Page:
Behavioural Effects of Pension Eligibility in New Zealand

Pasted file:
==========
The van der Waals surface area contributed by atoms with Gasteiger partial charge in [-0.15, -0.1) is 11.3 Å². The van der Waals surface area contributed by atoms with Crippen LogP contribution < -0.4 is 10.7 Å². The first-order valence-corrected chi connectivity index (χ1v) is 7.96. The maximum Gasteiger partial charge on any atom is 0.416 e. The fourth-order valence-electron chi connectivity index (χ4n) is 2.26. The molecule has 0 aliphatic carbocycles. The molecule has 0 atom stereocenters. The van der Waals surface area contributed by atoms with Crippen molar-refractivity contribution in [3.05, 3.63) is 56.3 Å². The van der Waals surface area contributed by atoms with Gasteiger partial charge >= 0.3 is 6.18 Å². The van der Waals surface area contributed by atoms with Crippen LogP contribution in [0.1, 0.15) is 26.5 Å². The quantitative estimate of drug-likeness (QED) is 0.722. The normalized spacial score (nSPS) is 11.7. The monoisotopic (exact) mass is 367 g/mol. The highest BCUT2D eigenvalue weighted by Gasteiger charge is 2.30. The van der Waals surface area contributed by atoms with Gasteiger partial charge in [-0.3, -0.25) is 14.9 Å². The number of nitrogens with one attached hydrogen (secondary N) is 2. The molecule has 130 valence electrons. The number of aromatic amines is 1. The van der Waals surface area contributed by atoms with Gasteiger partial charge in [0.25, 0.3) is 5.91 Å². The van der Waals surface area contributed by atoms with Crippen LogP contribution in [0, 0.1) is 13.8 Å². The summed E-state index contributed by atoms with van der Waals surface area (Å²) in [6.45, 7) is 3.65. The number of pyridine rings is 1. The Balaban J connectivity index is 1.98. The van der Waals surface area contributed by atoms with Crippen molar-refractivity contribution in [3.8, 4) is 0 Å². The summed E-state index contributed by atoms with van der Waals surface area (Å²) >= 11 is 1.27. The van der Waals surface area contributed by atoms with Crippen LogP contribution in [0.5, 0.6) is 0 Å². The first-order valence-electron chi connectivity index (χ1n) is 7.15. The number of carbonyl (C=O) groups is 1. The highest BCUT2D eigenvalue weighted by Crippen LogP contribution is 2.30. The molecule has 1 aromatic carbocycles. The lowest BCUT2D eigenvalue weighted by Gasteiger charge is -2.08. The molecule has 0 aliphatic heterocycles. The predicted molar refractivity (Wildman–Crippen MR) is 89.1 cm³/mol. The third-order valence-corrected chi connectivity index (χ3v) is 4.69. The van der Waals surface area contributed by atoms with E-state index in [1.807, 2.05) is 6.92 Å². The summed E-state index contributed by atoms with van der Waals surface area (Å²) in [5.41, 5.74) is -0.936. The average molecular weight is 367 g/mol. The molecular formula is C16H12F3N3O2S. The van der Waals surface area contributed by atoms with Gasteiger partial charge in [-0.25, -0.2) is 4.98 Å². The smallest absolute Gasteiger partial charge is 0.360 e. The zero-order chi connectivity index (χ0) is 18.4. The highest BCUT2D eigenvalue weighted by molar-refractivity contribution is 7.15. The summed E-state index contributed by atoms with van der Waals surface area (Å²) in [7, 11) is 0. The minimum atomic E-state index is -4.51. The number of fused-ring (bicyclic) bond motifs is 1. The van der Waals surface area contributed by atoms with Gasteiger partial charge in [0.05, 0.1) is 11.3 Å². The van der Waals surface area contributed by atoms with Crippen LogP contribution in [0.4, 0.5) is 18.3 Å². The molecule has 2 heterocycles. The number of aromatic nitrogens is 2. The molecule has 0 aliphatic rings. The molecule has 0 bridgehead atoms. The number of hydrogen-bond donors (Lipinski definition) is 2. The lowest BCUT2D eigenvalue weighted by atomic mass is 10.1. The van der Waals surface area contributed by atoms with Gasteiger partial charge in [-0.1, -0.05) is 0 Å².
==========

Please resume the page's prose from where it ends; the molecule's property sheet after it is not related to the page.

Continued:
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This study examines the differential labour supply behaviour of pension eligibility in New Zealand, including New Zealand Superannuation (NZS) take-up rates, the composition and level of personal income, and individual employment rates. Administrative data from the Integrated Data Infrastructure (IDI) covering the period from five years before to five years after the pension age was used to examine cohorts born between 1940 and 1947. Using Ordinary Least Squares (OLS), maximum likelihood Probit regression, and hazard-based duration models, a variety of statistically significant labour supply effects were discovered. First, a 96.4 percent of NZS take-up rate was found three months after turning 65 for the entire sample cohort that was restricted to individuals who were presumably eligible for this public pension at 65, and it continued to increase over time, reaching 98.7 percent at age 70. The NZS take-up rate gaps for various demographic groups narrow over time. Some take-up issues appear to exist with NZS, which appears to be concentrated among people of Māori, Pacifica, and Asian, as well as people who had continuously received main benefits between the ages of 60 and 64. Second, a temporary boost of $253 in total income on average was found for the entire sample cohort at the 65th birthday month, due to the effect of receiving NZS. A permanent rise of $565 in total monthly income was discovered after being pension eligible, which was equivalent to a substantial 30.8 percent of the average income at the age of 64. Furthermore, we found that NZS was not entirely offset by a reduction in earned income at age 65. Instead, NZS generated a substantial boost to total income when compared to income prior to eligibility and lasted for nearly five years for the entire sample cohort. Only at age 69.44, was average income predicted to be at the same level as that received in the month immediately before becoming pension eligible. Third, being pension eligible significantly lowered the employment rate by 3.38 percentage points for the entire sample cohort, which we suspect was due entirely to the pure income effect generated by NZS. For the sub-sample who transitioned from means-tested main benefits to the non-means-tested NZS with weaker work disincentives, there were significant positive relative gains in the labour supply. These effects varied based on the uptake of main benefits between the ages of 60 and 64, with people who had continuously received main benefits having a greater impact.